Caribbean nations seek US help for energy independence

1 / 3

Bahamas Prime Minister Perry Christie (L) looks on as Vice President Joe Biden (C) and Amos J. Hochstein, State Department Special Envoy, talk during the Caribbean Energy Security Summit at the US Department of States January 26, 2015

Bahamas Prime Minister Perry Christie (L) looks on as Vice President Joe Biden (C) and Amos J. Hochstein, State Department Special Envoy, talk during the Caribbean Energy Security Summit at the US Department of States January 26, 2015 (AFP Photo/Brendan Smialowski)

Washington (AFP) - Caribbean leaders huddled in closed-door talks with top US officials Monday seeking ways to diversify energy supplies as plunging oil prices and political upheavals hit their long-time supplier, Venezuela.

Bahamas Prime Minister Perry Christie said the 20 members of the Caribbean Community (Caricom) depend on imported oil and petroleum products for 90 percent of their energy needs.

"This makes us extremely vulnerable to the vagaries of the international oil market," he said at the end of a day of talks hosted by US Vice President Joe Biden at the State Department.

Great strides have been made in renewable energy in various member states. Barbados has the third highest penetration of per capita solar water heaters in the world, Christie said.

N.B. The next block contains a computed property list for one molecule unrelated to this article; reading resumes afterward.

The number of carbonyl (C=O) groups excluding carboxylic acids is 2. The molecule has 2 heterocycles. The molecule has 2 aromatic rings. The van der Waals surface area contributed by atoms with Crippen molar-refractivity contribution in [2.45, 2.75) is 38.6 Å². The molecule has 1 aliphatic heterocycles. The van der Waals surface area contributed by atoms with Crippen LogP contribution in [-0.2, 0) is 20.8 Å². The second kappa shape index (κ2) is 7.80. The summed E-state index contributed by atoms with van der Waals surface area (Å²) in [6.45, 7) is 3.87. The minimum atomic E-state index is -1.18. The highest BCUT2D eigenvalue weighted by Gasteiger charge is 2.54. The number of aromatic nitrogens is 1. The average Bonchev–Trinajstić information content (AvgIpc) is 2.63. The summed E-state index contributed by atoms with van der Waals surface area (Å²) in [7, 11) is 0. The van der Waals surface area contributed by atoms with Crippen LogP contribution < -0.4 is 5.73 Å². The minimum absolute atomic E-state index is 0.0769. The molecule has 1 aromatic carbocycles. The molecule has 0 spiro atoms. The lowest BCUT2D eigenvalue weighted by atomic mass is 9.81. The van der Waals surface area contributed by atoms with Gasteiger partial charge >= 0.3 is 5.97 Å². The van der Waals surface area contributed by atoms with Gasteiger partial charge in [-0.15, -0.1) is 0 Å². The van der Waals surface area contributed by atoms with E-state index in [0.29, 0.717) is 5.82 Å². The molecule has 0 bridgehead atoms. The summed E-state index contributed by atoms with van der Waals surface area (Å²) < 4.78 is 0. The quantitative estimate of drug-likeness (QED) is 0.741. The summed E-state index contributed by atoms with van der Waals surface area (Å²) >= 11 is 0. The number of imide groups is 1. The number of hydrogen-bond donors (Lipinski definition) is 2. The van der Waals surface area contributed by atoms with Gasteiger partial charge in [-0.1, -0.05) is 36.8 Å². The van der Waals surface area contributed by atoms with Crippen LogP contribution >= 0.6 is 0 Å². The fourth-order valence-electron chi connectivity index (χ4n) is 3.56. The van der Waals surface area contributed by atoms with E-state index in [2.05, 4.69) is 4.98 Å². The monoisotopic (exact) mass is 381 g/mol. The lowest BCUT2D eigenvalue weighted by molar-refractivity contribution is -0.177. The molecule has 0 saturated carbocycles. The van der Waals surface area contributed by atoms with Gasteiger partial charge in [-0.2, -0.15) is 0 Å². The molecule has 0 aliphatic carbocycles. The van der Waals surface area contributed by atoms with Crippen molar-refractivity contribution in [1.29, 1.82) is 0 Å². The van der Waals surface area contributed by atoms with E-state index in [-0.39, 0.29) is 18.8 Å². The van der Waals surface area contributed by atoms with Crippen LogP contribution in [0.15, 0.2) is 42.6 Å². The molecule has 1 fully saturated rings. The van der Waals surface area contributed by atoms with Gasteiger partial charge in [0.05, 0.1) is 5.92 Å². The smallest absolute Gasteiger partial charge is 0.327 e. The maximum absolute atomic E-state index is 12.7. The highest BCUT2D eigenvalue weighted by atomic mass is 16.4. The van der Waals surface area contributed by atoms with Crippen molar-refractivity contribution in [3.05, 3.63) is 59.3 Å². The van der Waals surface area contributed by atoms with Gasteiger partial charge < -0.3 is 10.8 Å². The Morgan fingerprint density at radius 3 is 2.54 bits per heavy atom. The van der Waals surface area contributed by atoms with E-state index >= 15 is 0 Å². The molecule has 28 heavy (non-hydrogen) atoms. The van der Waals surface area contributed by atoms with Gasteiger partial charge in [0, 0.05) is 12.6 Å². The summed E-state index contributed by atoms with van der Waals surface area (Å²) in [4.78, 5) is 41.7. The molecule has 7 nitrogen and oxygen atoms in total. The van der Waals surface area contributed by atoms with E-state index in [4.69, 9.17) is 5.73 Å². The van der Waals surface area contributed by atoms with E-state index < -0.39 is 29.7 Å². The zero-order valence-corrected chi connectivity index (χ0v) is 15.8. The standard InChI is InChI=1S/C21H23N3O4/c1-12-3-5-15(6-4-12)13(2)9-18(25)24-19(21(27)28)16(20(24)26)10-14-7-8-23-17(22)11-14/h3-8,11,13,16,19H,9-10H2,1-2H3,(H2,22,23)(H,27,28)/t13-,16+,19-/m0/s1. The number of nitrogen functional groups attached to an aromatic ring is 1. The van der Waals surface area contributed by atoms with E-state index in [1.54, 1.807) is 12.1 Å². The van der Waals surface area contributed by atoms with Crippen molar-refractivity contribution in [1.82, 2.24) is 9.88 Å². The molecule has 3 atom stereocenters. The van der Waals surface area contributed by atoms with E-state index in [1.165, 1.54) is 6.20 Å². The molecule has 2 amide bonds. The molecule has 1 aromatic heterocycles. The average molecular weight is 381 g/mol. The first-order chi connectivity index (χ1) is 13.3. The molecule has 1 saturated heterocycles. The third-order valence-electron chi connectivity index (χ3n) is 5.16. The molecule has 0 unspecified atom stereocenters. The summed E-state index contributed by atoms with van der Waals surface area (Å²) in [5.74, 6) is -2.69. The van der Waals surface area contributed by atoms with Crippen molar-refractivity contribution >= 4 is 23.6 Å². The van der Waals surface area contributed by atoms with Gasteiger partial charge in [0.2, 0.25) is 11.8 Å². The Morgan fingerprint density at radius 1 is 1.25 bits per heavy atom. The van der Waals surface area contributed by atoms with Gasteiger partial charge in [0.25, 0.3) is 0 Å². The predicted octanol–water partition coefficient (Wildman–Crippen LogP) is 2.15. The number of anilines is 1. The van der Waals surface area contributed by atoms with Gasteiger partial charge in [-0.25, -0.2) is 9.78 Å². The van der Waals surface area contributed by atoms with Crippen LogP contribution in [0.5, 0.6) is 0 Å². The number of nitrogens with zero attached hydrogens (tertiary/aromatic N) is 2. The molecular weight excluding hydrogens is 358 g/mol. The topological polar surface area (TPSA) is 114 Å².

In St Vincent and the Grenadines, a mix of hydro-electric and solar power contributes 25 percent of the islands' electricity needs.

Meanwhile, Aruba has brought enough renewable energy on line to meet 30 percent of its demand, a figure which could rise to 40 percent by the end of 2015.

There is a "sense of urgency" about diversifying regional energy, Christie said.

"Our region as a whole faces developmental challenges," he argued, highlighting the need for improved infrastructure, health and education, as well as tackling illegal migration and natural disasters.

These were "but a few of the hurdles we have to overcome as we strive to meet the expectations of the people we represent."

"Most economies in the region have very limited fiscal space and extremely high sovereign indebtedness," he argued.

Caracas has long been a source of cheap oil for many Caribbean nations, but with prices plunging to historic lows of around $45 dollars a barrel, Venezuela's already-stricken economy has been taking fresh hits, sparking worries the flow could dry up.

Biden vowed the United States would help the nations of the Caribbean.

But he insisted they had to take steps to tackle endemic corruption, ensure transparency in any bidding process and work towards an energy policy that was more focused and coordinated.

Significant developments were in reach "if, and it's a big if, you can summon the political wills within your systems to seize the promise of this new moment," he said.

- Let's meet Obama -

In a side-swipe at President Barack Obama however, Christie noted China's increasing interest in the Caribbean region, adding he had already met with the Chinese president twice.

And he issued an open invitation to Obama "to meet with us in the region at his earliest convenience."

The Caribbean Energy Security Initiative was launched by the US administration in June last year, but Obama was absent Monday, on an official visit to India.

Meanwhile US Secretary of State John Kerry had been expected to meet with the delegation, but was still traveling in Europe.

Christie said there were two ways the US could help Caribbean nations: by dropping any conditions on funding for energy projects, and by facilitating the export of natural gas.